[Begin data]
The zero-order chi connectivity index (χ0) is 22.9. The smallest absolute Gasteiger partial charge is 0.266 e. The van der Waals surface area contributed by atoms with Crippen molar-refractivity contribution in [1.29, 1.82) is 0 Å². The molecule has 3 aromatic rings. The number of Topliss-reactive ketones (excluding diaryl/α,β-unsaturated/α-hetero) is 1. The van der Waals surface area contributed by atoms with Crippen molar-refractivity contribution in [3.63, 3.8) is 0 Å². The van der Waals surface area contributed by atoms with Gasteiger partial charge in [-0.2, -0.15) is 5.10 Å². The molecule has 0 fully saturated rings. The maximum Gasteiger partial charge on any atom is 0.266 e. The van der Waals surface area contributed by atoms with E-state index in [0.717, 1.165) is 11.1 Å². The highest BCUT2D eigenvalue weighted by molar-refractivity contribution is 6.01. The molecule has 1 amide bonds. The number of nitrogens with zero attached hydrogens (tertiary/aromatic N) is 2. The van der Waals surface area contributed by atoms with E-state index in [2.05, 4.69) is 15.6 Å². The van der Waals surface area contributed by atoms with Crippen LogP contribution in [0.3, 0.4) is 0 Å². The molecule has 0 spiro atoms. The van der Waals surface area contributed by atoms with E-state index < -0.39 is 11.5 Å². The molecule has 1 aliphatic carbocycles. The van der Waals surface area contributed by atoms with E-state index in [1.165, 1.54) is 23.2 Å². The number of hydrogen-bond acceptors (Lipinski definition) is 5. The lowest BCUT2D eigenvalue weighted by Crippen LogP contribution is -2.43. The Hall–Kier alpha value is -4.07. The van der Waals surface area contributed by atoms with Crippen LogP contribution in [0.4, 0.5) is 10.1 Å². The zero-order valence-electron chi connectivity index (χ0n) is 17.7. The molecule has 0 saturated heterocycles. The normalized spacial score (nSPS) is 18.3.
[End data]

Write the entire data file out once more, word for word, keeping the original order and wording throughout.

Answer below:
The zero-order chi connectivity index (χ0) is 22.9. The smallest absolute Gasteiger partial charge is 0.266 e. The van der Waals surface area contributed by atoms with Crippen molar-refractivity contribution in [1.29, 1.82) is 0 Å². The molecule has 3 aromatic rings. The number of Topliss-reactive ketones (excluding diaryl/α,β-unsaturated/α-hetero) is 1. The van der Waals surface area contributed by atoms with Crippen molar-refractivity contribution in [3.63, 3.8) is 0 Å². The van der Waals surface area contributed by atoms with Gasteiger partial charge in [-0.2, -0.15) is 5.10 Å². The molecule has 0 fully saturated rings. The maximum Gasteiger partial charge on any atom is 0.266 e. The van der Waals surface area contributed by atoms with E-state index in [0.717, 1.165) is 11.1 Å². The highest BCUT2D eigenvalue weighted by molar-refractivity contribution is 6.01. The molecule has 1 amide bonds. The number of nitrogens with zero attached hydrogens (tertiary/aromatic N) is 2. The van der Waals surface area contributed by atoms with E-state index in [2.05, 4.69) is 15.6 Å². The van der Waals surface area contributed by atoms with Crippen LogP contribution in [0.3, 0.4) is 0 Å². The molecule has 0 spiro atoms. The van der Waals surface area contributed by atoms with E-state index < -0.39 is 11.5 Å². The molecule has 1 aliphatic carbocycles. The van der Waals surface area contributed by atoms with E-state index in [1.165, 1.54) is 23.2 Å². The number of hydrogen-bond acceptors (Lipinski definition) is 5. The lowest BCUT2D eigenvalue weighted by Crippen LogP contribution is -2.43. The Hall–Kier alpha value is -4.07. The van der Waals surface area contributed by atoms with Crippen LogP contribution in [0.4, 0.5) is 10.1 Å². The zero-order valence-electron chi connectivity index (χ0n) is 17.7. The molecule has 0 saturated heterocycles. The normalized spacial score (nSPS) is 18.3.